Introduction

Today, customers’ digital footprints allow marketers to collect much more data about their traits than ever before. While surfing the web and interacting with internet shops, social media, advertising banners, emails, and more, customers leave traces that allow conclusions to be drawn about their needs and interests. A precise knowledge of their own customers enables companies to tailor campaigns and content to their customers’ needs and interests. Nowadays, personalized customer communication is indispensable for building and maintaining direct customer relationships – and customer data is the basis for this. This article provides a basic overview of the different categories of customer data, which sources they can be obtained from, and how they can be used.

Customer Data Categories

Customer data can be divided into three basic categories: socio-demographic data, behavioral data, and psychographic data. They are often combined with each other when used for segmentation. This combined or aggregated data can be regarded as a fourth category.

Sociodemographic Data

Sociodemographic data says something about who customers are. They describe, for example, customers’ basic economic and social situations and also provide information about their nationalities or regions in which they live.

Usage

  • Ad placement for outdoor advertising, print and TV
  • Pre-segmentation (for example “Women only”)
  • Behavioral predictions
  • Campaign personalization

Data

  • Age, sex
  • Education, profession
  • Data on the company/employer (in the B2B area)
  • Income and assets
  • Marital status
  • Nationality
  • Religion

Sources

  • CRM systems
  • Public sources
  • Advertising and media agencies
  • Third-party data

Behavioral Data

Behavioral data says something about how customers behave – whether it’s behavior on the company website, in an app, or even their buying behavior. This data is usually easy to measure and can be observed and recorded during the customer’s interaction with the company.

Usage

  • Product preferences
  • Channel preferences
  • Offer localization
  • Price sensitivity
  • Content interests
  • Interaction prediction

Data

  • Website and app usage data
  • Purchase history and reasons for purchase
  • Location data
  • Devices used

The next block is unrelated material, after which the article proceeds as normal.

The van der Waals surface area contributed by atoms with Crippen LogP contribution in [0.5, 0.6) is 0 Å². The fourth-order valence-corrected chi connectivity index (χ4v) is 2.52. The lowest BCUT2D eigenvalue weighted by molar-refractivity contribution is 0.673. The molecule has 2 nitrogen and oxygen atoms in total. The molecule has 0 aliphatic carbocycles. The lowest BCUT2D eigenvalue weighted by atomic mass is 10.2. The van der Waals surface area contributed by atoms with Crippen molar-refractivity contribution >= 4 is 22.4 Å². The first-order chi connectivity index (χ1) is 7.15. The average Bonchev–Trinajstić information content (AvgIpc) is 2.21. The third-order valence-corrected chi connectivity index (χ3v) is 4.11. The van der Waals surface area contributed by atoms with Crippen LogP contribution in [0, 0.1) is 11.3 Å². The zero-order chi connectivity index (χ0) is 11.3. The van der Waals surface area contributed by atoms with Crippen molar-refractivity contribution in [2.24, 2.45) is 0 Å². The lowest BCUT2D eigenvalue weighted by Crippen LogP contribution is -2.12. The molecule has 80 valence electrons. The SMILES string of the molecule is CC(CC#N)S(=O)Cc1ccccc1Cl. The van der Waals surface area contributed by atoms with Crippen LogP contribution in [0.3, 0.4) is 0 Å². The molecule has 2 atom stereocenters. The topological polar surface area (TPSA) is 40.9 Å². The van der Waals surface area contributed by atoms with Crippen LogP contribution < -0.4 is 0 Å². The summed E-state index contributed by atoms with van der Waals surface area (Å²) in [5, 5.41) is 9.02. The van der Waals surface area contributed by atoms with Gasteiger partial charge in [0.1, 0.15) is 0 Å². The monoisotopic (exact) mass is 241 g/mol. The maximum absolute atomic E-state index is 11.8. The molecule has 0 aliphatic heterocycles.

• Media usage

Sources

  • Cross-channel campaign management systems
  • Point-of-sale systems
  • Tracking solutions
  • Email services
  • Network and media providers

Psychographic Data

Psychographic data says something about what customers think and feel. It provides information about opinions, attitudes, and feelings. The respective findings must be derived from statements or qualitative surveys such as the Net Promoter Score (NPS).

Usage

  • Newsletter contents
  • Advertising campaigns
  • Competitive positioning
  • Call scripts (sales, support)

Data

  • Personality
  • Values and attitudes
  • Social group membership
  • Emotions and values
  • Reactions to content

Sources

  • Inference and market models
  • Surveys
  • Social analyses
  • Customer feedback
  • Interviews

Aggregated Data and Scores

The fourth category, so to speak, is aggregated data or scores – combinations of data from the categories described above. Examples of aggregated data are simpler calculations such as averages (such as purchase frequency), clustering, affinity models, the CLV, or the RFM model. The CLV and the RFM model are used as scoring models.

Are You Using Your Customer Data?

Customer data is the most important “raw material” for marketers as it is the basis for customer segmentation and personalization. That’s why expertise in handling customer data is a necessity for companies today. Customer data needs to be activated centrally and in real-time to meet modern use cases in marketing and CRM.

83 percent of customers share their data

83 percent of consumers are perfectly willing to share their data if it provides them with a more relevant, personalized buying experience.

(Accenture 2018)

91 percent of consumers prefer brands that remember them, know their interests, and offer recommendations that are personally relevant to them.

(Accenture 2018)

91 percent of customers like relevant suggestions
91 percent of customers like relevant suggestions
91 percent of consumers prefer brands that they remember, know their interests and offer recommendations that are personally relevant to them.
(Accenture 2018)
How is your company handling customer data? Do your CRM and marketing teams have immediate access to all the data they need? Find out why effective usage of customer data is a must-need and how to master it.
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